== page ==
“Church history records that the doctrinal pendulum often swings from one dangerous extreme to the other. This present day is no exception. The legalistic abuses of recent decades are now being replaced with a hyper–grace license to sin. Sad to say, portions of the Reformed community have given shelter to this new antinomianism, claiming that personal obedience to the law of Christ is merely optional. Often trendy with ‘the young, restless, and Reformed,’ this toxic message is poisonous to the soul. In this excellent work, Mark Jones exercises considerable skill in exposing the fatal flaws of this anti–law, cheap–grace easy–believism. Throughout these pages, you will find the theological clarity needed to reject the twisted errors of legalism and license and embrace a true, grace–inspired, Spirit–empowered obedience to the Scripture.”
– Steven J. Lawson (Th.M., Dallas Theological Seminary; D. Min., Reformed Theological Seminary), Senior Pastor, Christ Fellowship Baptist Church, Mobile, Alabama

“Law–and–gospel issues continue to claim center stage in our time, as they have in the past. The much–cited adage ‘he who can distinguish law and gospel is a theologian’ has never been more appropriate than now, and on this count Mark Jones is a very fine theologian indeed. A carefully nuanced analysis of the Scylla of antinomianism and the Charybdis of legalism from a masterly guide. Essential reading.”
– Derek Thomas (M.Div., Reformed Theological Seminary; Ph.D., University of Wales), Professor of Historical and Systematic Theology, Reformed Theological Seminary, Atlanta; Minister of Preaching and Teaching, First Presbyterian Church, Columbia, South Carolina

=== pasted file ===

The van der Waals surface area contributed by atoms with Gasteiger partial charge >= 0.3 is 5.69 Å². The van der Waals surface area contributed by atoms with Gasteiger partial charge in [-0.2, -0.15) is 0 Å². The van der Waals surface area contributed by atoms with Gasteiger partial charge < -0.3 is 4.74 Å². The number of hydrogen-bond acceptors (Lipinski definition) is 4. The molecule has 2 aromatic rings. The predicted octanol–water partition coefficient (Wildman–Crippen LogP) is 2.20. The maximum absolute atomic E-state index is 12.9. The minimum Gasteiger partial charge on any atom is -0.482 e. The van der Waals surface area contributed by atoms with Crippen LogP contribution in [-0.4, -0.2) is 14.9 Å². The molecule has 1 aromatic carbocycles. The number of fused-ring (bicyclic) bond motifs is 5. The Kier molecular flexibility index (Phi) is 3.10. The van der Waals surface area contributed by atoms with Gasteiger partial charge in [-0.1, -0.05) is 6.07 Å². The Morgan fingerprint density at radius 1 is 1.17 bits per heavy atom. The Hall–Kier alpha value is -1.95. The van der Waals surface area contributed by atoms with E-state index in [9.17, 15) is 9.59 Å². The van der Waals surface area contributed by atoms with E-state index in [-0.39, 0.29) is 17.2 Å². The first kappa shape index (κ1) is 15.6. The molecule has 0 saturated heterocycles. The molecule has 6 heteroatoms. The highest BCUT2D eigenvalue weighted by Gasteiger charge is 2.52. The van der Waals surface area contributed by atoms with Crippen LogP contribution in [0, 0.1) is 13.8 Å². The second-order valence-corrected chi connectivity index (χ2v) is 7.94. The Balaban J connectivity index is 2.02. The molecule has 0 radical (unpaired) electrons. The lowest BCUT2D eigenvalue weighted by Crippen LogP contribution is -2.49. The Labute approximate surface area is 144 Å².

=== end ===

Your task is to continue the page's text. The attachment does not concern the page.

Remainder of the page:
“Mark Jones’s book offers a balanced treatment of the errors of antinomianism, not only as it surfaced among some seventeenth–century British and New England theologians, but also as it has resurfaced among some contemporary theologians. The strength of Jones’s case lies in his nuanced definition of the error of antinomianism. Though in the popular imagination antinomianism is often simply identified with a denial of the positive role of God’s moral law in the Christian life, Jones demonstrates that it includes a number of additional elements— a belittling of Christ’s example of holiness as a pattern for the Christian life (imitatio Christi); a diminishment of the law of God as a true means of sanctification; an unbalanced conception of the relationship between law and gospel; a reluctance to acknowledge the biblical emphasis on rewards as a legitimate motive for Christian obedience; and a failure to recognize the role of good works as a secondary ground for the believer’s assurance of salvation. But the principal strength of Jones’s argument against antinomianism resides in his emphasis on the fullness of Christ’s person and saving work. Jones shows how a proper understanding of the work of Christ includes the gospel benefits of free justification and progressive sanctification. In doing so, Jones nicely exposes one of the ironies of antinomianism—in the name of preserving the gospel, antinomianism typically truncates it.”
– Cornelis P. Venema (B.D., Calvin Theological Seminary; Ph.D., Princeton Theological Seminary), President and Professor of Doctrinal Studies, Mid–America Reformed Seminary

“What does a seventeenth–century theological controversy have to do with Christian living in the twenty–first century? Everything. With the acumen of a historian and the heart of a pastor, Mark Jones deftly guides readers through one of the most tangled and important set of issues facing the Reformed church today. If you want to preach the gospel with greater biblical clarity, or learn how better to apply the gospel to your daily life, pick up this book and begin reading.”
– Guy Prentiss Waters (M.Div., Westminster Theological Seminary; Ph.D., Duke University), Professor of New Testament, Reformed Theological Seminary, Jackson